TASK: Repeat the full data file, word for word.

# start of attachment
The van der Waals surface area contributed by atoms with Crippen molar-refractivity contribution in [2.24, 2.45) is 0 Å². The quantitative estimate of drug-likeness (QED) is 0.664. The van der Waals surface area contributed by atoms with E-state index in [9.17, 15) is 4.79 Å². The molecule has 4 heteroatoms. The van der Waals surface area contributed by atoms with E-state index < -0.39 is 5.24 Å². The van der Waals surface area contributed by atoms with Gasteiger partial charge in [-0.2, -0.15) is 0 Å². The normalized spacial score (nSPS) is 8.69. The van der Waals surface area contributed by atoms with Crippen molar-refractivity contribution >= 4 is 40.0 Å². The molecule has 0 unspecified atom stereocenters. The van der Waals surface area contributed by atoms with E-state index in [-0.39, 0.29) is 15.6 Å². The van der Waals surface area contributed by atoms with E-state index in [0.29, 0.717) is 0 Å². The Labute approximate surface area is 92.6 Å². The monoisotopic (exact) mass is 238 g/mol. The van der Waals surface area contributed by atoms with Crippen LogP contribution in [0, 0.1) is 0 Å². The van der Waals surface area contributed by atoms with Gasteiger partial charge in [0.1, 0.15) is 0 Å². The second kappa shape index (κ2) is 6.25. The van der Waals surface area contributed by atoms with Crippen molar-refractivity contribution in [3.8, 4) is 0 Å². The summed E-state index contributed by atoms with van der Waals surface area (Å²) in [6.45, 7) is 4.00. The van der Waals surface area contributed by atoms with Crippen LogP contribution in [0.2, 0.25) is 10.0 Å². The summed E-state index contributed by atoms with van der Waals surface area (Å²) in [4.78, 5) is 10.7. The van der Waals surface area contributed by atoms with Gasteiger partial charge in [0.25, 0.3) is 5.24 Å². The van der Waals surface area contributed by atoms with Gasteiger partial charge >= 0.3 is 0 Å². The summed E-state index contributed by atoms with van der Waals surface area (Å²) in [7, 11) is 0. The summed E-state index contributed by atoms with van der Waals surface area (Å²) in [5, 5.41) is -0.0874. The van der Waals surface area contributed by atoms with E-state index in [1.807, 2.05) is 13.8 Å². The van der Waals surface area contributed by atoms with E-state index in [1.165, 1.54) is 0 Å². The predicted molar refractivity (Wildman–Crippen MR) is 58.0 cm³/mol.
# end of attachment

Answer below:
The van der Waals surface area contributed by atoms with Crippen molar-refractivity contribution in [2.24, 2.45) is 0 Å². The quantitative estimate of drug-likeness (QED) is 0.664. The van der Waals surface area contributed by atoms with E-state index in [9.17, 15) is 4.79 Å². The molecule has 4 heteroatoms. The van der Waals surface area contributed by atoms with E-state index < -0.39 is 5.24 Å². The van der Waals surface area contributed by atoms with Gasteiger partial charge in [-0.2, -0.15) is 0 Å². The normalized spacial score (nSPS) is 8.69. The van der Waals surface area contributed by atoms with Crippen molar-refractivity contribution >= 4 is 40.0 Å². The molecule has 0 unspecified atom stereocenters. The van der Waals surface area contributed by atoms with E-state index in [-0.39, 0.29) is 15.6 Å². The van der Waals surface area contributed by atoms with E-state index in [0.29, 0.717) is 0 Å². The Labute approximate surface area is 92.6 Å². The monoisotopic (exact) mass is 238 g/mol. The van der Waals surface area contributed by atoms with Crippen LogP contribution in [0, 0.1) is 0 Å². The van der Waals surface area contributed by atoms with Gasteiger partial charge in [0.1, 0.15) is 0 Å². The second kappa shape index (κ2) is 6.25. The van der Waals surface area contributed by atoms with Crippen molar-refractivity contribution in [3.8, 4) is 0 Å². The summed E-state index contributed by atoms with van der Waals surface area (Å²) in [6.45, 7) is 4.00. The van der Waals surface area contributed by atoms with Crippen LogP contribution in [0.2, 0.25) is 10.0 Å². The summed E-state index contributed by atoms with van der Waals surface area (Å²) in [4.78, 5) is 10.7. The van der Waals surface area contributed by atoms with Gasteiger partial charge in [0.25, 0.3) is 5.24 Å². The van der Waals surface area contributed by atoms with Gasteiger partial charge >= 0.3 is 0 Å². The summed E-state index contributed by atoms with van der Waals surface area (Å²) in [7, 11) is 0. The summed E-state index contributed by atoms with van der Waals surface area (Å²) in [5, 5.41) is -0.0874. The van der Waals surface area contributed by atoms with E-state index in [1.807, 2.05) is 13.8 Å². The van der Waals surface area contributed by atoms with E-state index in [1.165, 1.54) is 0 Å². The predicted molar refractivity (Wildman–Crippen MR) is 58.0 cm³/mol.